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New Jersey Devils general manager Ray Shero won’t let his team’s surprising success force him to deviate from his plans for this season and beyond.
Even though a deal for older more veteran talent could push the Devils further into the playoff picture for this year, Shero is taking a long view with his team.
“That’s not the direction we’re going. Every team has different expectations,” Shero said via phone to Puck Daddy. “Where we are with New Jersey, we have to retain our assets. And any trade we’re making are not really for rental players. They're really hockey trades, and those are difficult to do as we know.”
The Devils are 15-10-4 in Shero’s first year as general manager, fighting for the last Wild Card spot in the Eastern Conference with his former team, the Pittsburgh Penguins amongst others. Lou Lamoriello was the Devils' general manager from 1987 until last offseason when he stepped down and eventually took the same job with the Toronto Maple Leafs. The Devils have missed the playoffs four of the last five years.
New Jersey has gotten a renaissance year from forward Mike Cammalleri with 30 points in 29 games played and a breakthrough year from forward Adam Henrique who has 23 points in 28 games. Shero’s offseason moves have mostly worked out with forwards Lee Stempniak (23 points) and Kyle Palmieri (13 goals and 23 points) on pace for career seasons. Goaltender Cory Schneider has played like a dark horse Hart Trophy candidate going 13-7-4 with a 2.09 goal-against average and .926 save percentage.
Shero understands that the Devils weren’t given much of a shot before the year, and tried to use that as motivation with his squad.
“There’s a conversation we had with the players, all the players the first day of training camp, ‘here’s what’s been written and here’s what’s been said.’ Not just of myself but the players, prospects, whatever it is,” Shero said. "It was, ‘here’s where we are. We’re all in this together and we have a chance to write it differently.’”
How does the plan go from here? For Shero it’s about patience with his group. He said he’s leaning on his experiences with smaller market teams like the Ottawa Senators and Nashville Predators. Shero was the assistant general manager with both franchises. With the Penguins he had funds from ownership to spend as much as he possibly could under the salary cap to build a winner.
“Being the general manager of New Jersey really wasn’t about as much my experience as a general manager in Pittsburgh. I’ve really taken what I’ve learned from five years in Ottawa and eight years in Nashville with expansion teams and how you do it,” Shero said. “Certainly with the cap era it’s a little bit different, but the process itself, the development in players, trades or free agent acquisitions, the latter is a little bit different with free agency and the salary cap – it’s exciting doing it that way.”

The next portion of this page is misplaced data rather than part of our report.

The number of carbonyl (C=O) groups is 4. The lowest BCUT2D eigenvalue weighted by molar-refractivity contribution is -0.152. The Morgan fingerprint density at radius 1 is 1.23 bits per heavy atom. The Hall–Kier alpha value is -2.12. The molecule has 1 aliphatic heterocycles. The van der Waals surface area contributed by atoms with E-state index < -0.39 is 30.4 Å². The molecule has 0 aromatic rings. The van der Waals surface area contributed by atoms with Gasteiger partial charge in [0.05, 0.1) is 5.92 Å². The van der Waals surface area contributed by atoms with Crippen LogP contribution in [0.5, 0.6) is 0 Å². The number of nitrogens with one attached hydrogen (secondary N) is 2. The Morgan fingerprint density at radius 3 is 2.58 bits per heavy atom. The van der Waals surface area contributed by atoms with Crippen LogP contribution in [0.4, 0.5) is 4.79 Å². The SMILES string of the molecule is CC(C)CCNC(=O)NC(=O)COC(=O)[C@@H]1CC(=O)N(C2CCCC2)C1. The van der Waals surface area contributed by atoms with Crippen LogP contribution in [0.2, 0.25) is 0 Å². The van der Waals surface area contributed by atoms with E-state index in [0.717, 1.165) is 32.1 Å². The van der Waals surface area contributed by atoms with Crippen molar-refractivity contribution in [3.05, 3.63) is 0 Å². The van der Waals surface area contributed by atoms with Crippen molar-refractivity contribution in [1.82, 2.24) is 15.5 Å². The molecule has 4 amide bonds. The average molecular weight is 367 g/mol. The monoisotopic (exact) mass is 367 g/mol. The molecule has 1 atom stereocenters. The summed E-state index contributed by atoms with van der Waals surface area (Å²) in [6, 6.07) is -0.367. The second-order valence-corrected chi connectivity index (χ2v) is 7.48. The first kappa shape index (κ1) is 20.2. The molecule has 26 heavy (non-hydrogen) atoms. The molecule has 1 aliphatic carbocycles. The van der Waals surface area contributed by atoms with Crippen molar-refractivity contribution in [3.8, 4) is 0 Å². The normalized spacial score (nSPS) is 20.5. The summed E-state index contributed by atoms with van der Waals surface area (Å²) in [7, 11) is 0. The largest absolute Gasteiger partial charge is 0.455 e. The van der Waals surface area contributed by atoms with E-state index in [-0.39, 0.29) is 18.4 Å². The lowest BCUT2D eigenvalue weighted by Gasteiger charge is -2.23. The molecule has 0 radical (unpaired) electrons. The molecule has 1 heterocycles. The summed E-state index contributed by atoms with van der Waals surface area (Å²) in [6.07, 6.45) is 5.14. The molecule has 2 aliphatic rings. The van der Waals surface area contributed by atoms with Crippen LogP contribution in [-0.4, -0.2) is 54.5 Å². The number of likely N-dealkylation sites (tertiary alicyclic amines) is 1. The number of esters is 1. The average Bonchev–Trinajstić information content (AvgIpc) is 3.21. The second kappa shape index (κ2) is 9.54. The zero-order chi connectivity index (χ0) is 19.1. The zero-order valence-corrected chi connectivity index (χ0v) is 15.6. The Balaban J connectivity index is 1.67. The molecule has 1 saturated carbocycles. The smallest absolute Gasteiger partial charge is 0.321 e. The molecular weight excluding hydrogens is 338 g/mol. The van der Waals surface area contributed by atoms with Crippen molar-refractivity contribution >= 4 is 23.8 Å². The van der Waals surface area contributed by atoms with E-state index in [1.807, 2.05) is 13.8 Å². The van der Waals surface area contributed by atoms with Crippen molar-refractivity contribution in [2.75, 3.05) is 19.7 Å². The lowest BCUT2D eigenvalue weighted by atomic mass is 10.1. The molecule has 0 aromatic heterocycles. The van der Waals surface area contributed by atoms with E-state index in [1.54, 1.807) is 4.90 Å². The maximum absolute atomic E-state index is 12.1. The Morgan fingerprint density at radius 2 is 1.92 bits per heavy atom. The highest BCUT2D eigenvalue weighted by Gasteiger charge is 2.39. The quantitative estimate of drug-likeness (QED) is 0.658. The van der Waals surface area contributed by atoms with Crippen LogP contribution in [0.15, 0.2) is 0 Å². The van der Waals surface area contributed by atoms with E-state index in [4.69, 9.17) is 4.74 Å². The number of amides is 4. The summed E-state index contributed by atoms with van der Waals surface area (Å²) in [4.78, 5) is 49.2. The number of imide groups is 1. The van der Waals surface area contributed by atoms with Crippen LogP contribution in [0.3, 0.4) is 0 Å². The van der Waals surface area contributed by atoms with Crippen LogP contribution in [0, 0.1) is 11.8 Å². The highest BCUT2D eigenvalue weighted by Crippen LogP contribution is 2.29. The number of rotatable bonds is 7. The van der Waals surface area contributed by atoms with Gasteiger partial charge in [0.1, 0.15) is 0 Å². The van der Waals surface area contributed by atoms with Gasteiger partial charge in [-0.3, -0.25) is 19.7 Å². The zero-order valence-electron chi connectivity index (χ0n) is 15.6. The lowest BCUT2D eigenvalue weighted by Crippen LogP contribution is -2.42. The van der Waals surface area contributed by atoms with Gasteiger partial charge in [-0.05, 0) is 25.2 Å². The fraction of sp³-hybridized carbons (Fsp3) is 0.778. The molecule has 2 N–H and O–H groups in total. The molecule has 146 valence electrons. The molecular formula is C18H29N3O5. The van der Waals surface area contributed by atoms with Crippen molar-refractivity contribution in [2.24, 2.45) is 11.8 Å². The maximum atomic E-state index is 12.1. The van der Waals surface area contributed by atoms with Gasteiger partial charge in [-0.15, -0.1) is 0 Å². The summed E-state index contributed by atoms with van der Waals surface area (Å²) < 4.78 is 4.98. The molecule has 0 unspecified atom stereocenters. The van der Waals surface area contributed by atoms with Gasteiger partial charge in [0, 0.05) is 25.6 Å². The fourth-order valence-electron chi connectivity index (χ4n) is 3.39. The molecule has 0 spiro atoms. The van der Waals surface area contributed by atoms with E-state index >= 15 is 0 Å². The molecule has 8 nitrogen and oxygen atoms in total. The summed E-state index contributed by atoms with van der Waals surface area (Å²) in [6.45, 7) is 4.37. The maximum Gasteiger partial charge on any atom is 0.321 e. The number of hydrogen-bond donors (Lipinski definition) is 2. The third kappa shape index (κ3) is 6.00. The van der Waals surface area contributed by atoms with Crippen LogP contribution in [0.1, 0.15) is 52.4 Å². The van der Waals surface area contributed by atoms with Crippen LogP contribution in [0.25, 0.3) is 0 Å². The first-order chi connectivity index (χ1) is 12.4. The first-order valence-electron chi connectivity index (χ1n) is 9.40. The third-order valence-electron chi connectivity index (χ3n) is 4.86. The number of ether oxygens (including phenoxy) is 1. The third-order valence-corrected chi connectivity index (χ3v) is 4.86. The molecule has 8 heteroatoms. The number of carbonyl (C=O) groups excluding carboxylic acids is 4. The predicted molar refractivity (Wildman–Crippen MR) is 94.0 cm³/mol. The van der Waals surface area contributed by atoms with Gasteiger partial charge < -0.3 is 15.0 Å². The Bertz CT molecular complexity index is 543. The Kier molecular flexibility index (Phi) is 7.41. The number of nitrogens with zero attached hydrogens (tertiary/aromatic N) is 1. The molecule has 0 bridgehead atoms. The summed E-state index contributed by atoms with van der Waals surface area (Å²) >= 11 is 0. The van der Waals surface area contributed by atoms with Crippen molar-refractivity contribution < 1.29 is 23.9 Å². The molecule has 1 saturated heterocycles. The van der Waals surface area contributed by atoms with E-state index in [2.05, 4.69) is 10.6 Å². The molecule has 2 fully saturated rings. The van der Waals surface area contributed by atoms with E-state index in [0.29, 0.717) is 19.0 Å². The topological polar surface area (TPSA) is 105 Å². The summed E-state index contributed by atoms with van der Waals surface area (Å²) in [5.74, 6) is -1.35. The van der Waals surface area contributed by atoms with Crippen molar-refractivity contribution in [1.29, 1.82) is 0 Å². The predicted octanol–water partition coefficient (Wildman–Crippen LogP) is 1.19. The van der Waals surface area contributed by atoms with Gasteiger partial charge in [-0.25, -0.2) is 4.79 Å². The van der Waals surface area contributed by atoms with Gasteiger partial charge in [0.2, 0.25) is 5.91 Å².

If Shero needs to spend money, he said New Jersey’s ownership led by Josh Harris and David Blitzer will offer financial support. He just doesn’t see spending his way out of the Devils’ current situation as prudent.
“Even if they said to me this summer ‘you can go to the cap’ there’s no need to,” Shero said. “You can’t because you’re just going to handcuff yourself three or four years from now. You would have fallen into some bad deals or bad contracts.”
Shero still pays attention to the Penguins, but more from a work perspective. Pittsburgh is in the Metropolitan Division with the Devils, so he has to follow the team’s moves to stay one step ahead. Shero won one Stanley Cup with the Penguins in a tenure that went from 2006-07 through 2013-14. In his tenure the team went to the Stanley Cup Final twice, winning once.
On Saturday, the Penguins fired coach Mike Johnston in the middle of his second season with the team. The interview with Shero took place before the decision for fire Johnston. The Penguins let go of both Shero and his coach Dan Bylsma in the 2014 offseason.
“Everybody tried. We wanted to win. We got back to the (Eastern Conference Final), we just never get back to the Final for whatever reason,” Shero said. “Everyone can speculate, but I think with anything, I look back and learn from that and no different from my experience in Nashville or Ottawa, how to deal with different things.”
Is he concerned about how star Penguins forward Sidney Crosby isn’t scoring at his usual pace. More so from a hockey fan perspective than anything else. Shero made sure to point out he wasn’t in a position to comment specifically on Crosby when asked, but did speak generally about the star's struggles.
“Just because it’s Sid I guess it’s more of a national thing. He certainly seems to be rounding back into form the last nine or 10 games or so. I’m a fan, I can only hope so he does so well. We’re obviously in the same division but I hope he does well for the league’s sake and the Penguins and for himself,” Shero said. “I know he has high expectations for himself. He’s still at the right age he’s not too old. I’m sure things will come together for him in time.“
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